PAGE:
Behavirol and Socail Sciences on Sex Offenders - Essay Example It is difficult to predict the occurrence of sex offenders in our localities. However, some precautions are to be taken for minimizing their negative effect. In USA, the sex offenders who are convicted for their crime record are restricted to some places after their release from Jail. They are generally kept away from the school premises and day care centers for ensuring the safety of children and patients. Unfortunately, the number and frequency of sex offenders has been on rising trend in the recent years. This is not a healthy trend. There are several reasons or factors that contribute to the development of behavioral changes in sex offenders (Carla Van Dam, 2001). For successful management of these sex offenders one has to thoroughly understand the types of sex offenders and their behavioral trends in society in general and USA in particular. Keeping this in mind, the present study is being undertaken to assess the present scenario of sex offenders in USA, main causes of nature o f sex offenders and their management techniques. The present study has reviewed some studies undertaken on sex offenders in USA and other parts of the world. In this process, different research studies on factors affecting the sex offenders were analysed. The behavioral changes among sex offenders were identified and prioritized based on the extent. At last the management techniques for reducing the problem of sex offenders were chalked out leading to a meaningful conclusion. It was reported by the National Center for Missing and Exploited Children that approximately 100,000 sex offenders in USA are not living in the places of their registration, which is not an encouraging trend (Abby Goodnough and Monica Davey, 2009). Hence, efforts must be made to identify the floating population of sex offenders so that the negative effects caused by them can be minimized. This also throws a light

Sunday, February 2, 2020

Service quality management Research Paper Example | Topics and Well Written Essays - 3000 words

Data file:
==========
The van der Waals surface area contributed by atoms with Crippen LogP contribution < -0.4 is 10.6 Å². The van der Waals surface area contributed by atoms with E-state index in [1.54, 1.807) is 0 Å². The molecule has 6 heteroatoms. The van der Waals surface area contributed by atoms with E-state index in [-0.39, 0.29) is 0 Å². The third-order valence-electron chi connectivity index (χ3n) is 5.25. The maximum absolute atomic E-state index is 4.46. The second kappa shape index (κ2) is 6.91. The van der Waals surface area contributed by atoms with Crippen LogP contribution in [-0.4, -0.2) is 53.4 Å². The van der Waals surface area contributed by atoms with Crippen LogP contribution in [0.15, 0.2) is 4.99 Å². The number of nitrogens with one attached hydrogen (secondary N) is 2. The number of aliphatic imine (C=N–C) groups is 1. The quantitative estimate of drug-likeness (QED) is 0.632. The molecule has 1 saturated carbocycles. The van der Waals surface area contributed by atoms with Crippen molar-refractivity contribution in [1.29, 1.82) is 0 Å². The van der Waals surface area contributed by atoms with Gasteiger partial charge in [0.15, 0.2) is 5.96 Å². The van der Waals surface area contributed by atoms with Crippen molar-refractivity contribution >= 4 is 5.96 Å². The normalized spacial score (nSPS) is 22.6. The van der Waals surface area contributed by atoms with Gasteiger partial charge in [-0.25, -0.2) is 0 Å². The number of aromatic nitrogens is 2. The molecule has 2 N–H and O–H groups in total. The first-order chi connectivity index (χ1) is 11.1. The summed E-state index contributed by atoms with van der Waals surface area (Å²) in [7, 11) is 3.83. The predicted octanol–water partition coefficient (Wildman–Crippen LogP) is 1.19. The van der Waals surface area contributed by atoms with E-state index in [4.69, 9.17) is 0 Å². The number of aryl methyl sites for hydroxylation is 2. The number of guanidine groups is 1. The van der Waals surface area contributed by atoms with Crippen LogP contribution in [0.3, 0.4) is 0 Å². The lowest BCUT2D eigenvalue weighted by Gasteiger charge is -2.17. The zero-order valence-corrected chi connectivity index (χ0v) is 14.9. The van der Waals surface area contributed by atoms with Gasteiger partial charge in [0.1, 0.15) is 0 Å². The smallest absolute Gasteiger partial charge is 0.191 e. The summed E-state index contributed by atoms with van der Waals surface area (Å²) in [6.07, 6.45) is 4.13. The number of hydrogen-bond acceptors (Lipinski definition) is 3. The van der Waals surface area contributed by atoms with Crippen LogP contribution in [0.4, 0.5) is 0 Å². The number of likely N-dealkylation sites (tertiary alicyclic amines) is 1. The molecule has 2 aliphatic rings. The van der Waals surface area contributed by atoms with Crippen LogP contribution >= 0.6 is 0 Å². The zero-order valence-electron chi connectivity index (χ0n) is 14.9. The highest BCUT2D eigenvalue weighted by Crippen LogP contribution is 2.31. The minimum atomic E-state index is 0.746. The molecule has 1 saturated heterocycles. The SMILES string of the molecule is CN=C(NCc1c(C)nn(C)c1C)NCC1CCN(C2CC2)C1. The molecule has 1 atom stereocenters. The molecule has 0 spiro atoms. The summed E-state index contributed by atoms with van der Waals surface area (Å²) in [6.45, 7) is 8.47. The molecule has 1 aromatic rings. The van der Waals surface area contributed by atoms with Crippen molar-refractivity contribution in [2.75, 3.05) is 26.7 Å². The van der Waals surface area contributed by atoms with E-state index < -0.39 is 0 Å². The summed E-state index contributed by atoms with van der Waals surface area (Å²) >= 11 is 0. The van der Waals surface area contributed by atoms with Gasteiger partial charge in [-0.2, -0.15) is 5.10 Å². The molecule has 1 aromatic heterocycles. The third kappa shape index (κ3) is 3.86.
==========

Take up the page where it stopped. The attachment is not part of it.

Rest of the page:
Service quality management - Research Paper Example Online banking, for instance provide customers with an enhanced way of running financial processes and the rapid use of mobile payment reduce the needs for carrying cash. However, most of the times banks back office have thousands of employees that are handling customer requests. This traditional way of executing customer requests is costly and slow, lead to delays in handling customer’s needs and it contains higher error rate. In our research, it was obvious that the chance for automating the back office operations is exists. By redesigning the IT-infrastructure, banks will be able to provide the same financial services with smaller operational divisions running value-adding responsibilities, such as deal originating, loan requests, and any financial process that might require human involvement such as financial reviews. In this report, we will examine and analyze the processes of providing financial services to customers in Dubai. XYZ bank is facing a lot of quality issues i n providing financial services to its customers. The process is taking long time, for example, sometimes the verification process is delayed for 7 days, and the bank is suffering the high cost of its back office. Service Quality Role in Improving Quality of Services in the Banking Industry: A Case of XYZ Bank Recent years has witnessed tremendous changes in the business world which have presented serious challenges to the performance of businesses. These changes have been attributed to a number of factors including increasing customers and shareholders’ expectations, technological advancements and increased competition among other factors (Kotler and Keller, 2006, p. 23). The banking industry is one of the industries that have been greatly impacted by the changes in the business world and particularly the technological advancements. Service quality is one of the areas that many banks have focused on in an effort to gain competitive advantage over their rivals. Service quality is defined as the sum effect of service performances that are essential in determining the level or degree of satisfaction of a particular user of the services being offered or provided (Harvey, 2008, p. 584). Quality is viewed as what the customer perceives of a certain delivered service by a particular service provider. Service quality can thus be said to be the comparison that a customer makes between his expectations with the service provider’s performance. Banks use the service quality tool to improve their employees’ productivity and customer satisfaction (David, 2001, p. 86). This paper will investigate the role that service quality plays in improving quality of services in the banking industry by looking at a case of the XYZ bank. It will look at the key issues of the bank, their consequences and how the bank is dealing with these issues. Service quality is a critical determinant and prerequisite of competitiveness for creating and sustaining satisfying relati onship between service provider and the customers (Wang and Wang, 2006, p. 4). It is thus an important indicator and measure of customer satisfaction and organization therefore needs to pay more attention to service quality that can lead an organization to gain a lasting competitive advantage. Banks have wildly employed service quality as a tool of evaluating performance of their service (Berry and Zeithami, 2009, p. 45). The advent of internet has incredibly